The upcoming trial between Apple and Qualcomm will include testimony by both Apple CEO Tim Cook, as well as Qualcomm CEO Steven Mollenkopf.
The companies, which are fighting a wide-ranging legal war over the fees Qualcomm charges for access to its cellular technology inventions, filed witness lists in U.S. District Court in San Diego earlier this week.
According to a new report from Bloomberg, next month’s Apple v. Qualcomm trial will include testimony from both Cook and his counterpart at Qualcomm, Steven Mollenkopf.
According to a filing seen by Bloomberg, Cook is expected to testify about Apple’s business strategy, financial performance, relationship with Qualcomm and dealings with Asian contract manufacturers that build iPhones.
He also is expected to testify about industry practices around standard-essential patent licensing and other matters. He is expected to be on the stand for more than 90 minutes, according to court documents.
The witness list includes top executives from Apple and Qualcomm as well as representatives from Apple’s contract manufactures, third parties like Samsung and Motorola, and various experts.
Witnesses from Apple may include Bob Mansfield, former head of hardware; Jeff Williams, chief operating officer; Phil Schiller, head of marketing; and Bruce Sewell, former general counsel. Qualcomm President Cristiano Amon and company co-founder Irwin Jacobs will be called to testify, as well as executives from the Asian manufacturers, including Foxconn, and from other makers of smartphones, such as Samsung, according to the witness list.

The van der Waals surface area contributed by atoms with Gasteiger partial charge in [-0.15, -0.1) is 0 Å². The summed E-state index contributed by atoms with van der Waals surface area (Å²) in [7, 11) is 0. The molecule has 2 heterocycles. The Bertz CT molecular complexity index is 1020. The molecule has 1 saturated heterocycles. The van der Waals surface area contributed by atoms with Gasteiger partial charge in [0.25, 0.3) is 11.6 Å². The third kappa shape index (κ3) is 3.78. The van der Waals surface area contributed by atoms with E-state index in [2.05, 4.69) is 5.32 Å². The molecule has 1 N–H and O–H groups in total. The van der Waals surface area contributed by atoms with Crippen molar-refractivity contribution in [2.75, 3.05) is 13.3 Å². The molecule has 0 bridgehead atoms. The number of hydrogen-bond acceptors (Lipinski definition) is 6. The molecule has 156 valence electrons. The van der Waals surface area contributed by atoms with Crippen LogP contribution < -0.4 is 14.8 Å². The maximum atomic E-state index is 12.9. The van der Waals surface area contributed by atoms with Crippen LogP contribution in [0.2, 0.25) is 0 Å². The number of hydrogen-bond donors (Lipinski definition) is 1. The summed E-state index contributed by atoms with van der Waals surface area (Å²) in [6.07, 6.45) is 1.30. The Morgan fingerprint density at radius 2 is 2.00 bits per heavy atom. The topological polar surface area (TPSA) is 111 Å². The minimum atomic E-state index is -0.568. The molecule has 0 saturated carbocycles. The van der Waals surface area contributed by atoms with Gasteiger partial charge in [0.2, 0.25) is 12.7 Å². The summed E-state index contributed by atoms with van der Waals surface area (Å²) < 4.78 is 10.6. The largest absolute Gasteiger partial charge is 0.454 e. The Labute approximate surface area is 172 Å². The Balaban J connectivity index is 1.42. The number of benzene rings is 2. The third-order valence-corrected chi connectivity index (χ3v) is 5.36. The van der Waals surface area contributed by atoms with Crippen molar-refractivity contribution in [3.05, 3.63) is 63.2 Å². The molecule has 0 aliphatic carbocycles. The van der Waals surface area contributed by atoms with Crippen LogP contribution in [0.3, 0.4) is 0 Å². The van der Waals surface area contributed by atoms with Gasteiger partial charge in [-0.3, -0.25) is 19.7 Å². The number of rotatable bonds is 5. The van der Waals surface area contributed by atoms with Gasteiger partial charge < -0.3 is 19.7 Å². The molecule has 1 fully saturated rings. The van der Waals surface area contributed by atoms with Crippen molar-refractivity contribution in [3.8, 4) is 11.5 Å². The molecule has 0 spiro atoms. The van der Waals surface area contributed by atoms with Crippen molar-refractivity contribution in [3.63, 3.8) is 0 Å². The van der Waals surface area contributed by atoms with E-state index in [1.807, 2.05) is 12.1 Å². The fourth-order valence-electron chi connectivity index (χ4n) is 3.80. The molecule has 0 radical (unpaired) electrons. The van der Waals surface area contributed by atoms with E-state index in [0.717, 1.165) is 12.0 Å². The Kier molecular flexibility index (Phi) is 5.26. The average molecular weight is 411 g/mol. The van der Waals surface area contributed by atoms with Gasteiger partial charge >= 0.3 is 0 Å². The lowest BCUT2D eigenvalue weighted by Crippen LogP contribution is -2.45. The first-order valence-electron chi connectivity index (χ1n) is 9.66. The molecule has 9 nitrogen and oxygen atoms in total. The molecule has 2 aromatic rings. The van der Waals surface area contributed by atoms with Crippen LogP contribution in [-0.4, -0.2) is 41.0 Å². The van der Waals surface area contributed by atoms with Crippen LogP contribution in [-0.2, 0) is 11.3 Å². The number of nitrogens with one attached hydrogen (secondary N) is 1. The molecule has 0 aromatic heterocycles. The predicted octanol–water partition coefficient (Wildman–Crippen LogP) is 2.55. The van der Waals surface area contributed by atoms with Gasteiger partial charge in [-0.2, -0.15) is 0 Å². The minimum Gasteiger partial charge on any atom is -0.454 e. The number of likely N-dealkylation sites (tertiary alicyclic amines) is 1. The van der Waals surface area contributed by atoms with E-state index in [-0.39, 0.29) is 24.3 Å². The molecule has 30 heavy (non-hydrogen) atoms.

There are billions of dollars at stake in regards to the trial, with Apple’s manufacturing partners asking for $27 billion USD in damages in the trial. The contract manufacturers — which include Foxconn, Compal, Pegatron, and Wistron — are involved in the case because they’re the ones who license Qualcomm’s patents on behalf of Apple.
The jury trial set to start April 15 could be a decisive face-off in the two-year global fight between the tech companies, with Apple challenging Qualcomm patent licensing practices and Qualcomm trying to recoup royalty payments that Apple and its Asian manufacturers stopped paying in 2017.